- You grasp what they want. Then you make those changes.
- The product then is built on learned facts as opposed to theories.
The belief that you can create an entire product without tons of feedback is a dangerous one.
Say you’re tasked to build cupboards for a company. You get to work. You build 1000 beautiful cupboards made out of black ebony wood. They’re masterpieces. You then show them to the company. They say…
- The black clashes with the style of our offices, they need to be a shade of brown instead
- Ebony is too heavy a wood, we’ll be moving these cupboards around every week and they’re too heavy for that.
Now your beautiful products, are waste. Trash. And you have to start from scratch. That’s assuming you still have the resources to build these new cupboards.
Wouldn’t it be wiser to build one cupboard, show it to the customer? Get their feedback. Build another revision. And another. And another. Until the customer says, that’s perfect. Then build 1000 customer approved cupboards.
Of course, the second method is the course of wisdom.
So why not do that with your startup?
Ship the product. Get feedback. Iterate. Release again.
Remember, all feedback is GREAT feedback.
- If people say, “I don’t like the way your product does this.” Now you know what to change.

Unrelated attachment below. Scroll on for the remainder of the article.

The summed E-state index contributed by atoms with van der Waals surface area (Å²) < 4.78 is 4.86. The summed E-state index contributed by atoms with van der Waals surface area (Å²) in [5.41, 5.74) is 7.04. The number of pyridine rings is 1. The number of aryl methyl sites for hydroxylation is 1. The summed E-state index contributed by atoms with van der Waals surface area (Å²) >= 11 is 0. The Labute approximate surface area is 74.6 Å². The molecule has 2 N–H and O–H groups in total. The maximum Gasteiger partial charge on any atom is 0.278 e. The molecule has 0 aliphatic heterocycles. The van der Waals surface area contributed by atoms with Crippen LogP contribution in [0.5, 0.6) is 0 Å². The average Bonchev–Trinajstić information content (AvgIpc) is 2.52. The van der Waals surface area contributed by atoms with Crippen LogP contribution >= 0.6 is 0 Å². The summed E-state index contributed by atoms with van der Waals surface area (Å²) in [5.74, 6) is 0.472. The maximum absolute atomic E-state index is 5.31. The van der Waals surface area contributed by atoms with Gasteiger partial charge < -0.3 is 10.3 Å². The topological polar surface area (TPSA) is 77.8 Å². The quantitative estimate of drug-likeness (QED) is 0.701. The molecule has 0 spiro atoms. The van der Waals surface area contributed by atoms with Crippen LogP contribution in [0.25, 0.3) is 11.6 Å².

- If people say, “I wish your product did this.” Now you know what to add.
So don’t be afraid to ship. And Ship Early. When you’re beginning you might have some bugs. You might get negative feedback. But no one will remember those things once your product satisfies the needs of your customer.
So don’t hesitate. Build the simplest form of your idea, and then release it. Get feedback, iterate, then release again.
- Instagram shipped without social features.
- Groupon shipped when it was a ghetto WordPress site with a few deals.
- Zappos shipped before it even had an inventory of shoes.
What about people who waited years before they shipped and went viral on launch?
It is true, some have developed a product and didn’t release until after years of development. And they succeeded.
But does that mean you should imitate this model? No. Why not?
First, understand you don’t know the whole story. Many of the stories you hear of a launch and immediate massive success are only part of the story. Often you discover that they launched earlier, but launched again later. Or their launch was a revamp of a previously tested product.
But even if they did launch and go viral immediately, does that mean you should follow their model?
Well, think of it like this.
Say your goal is to make $1 million. You’re presented with two stories to imitate.
- One person every day buys a lottery ticket. After 5 years, his ticket was the big one. He makes $1 million.
- Another person works very hard every day. Saved 50% of every dollar they made. After 5 years they had $1 million.
Which would you choose? Isn’t it the second one?
The first story is possible. Buying a lottery ticket every day. That certainly increases your chances of getting the right ticket.
But the chances of getting $1 million using the second method are much higher. Wouldn’t you agree?
So when you’re in your startup, don’t keep your product hidden long. Ship it. Get customers using it as soon as possible. The chances of succeeding using this method are far greater.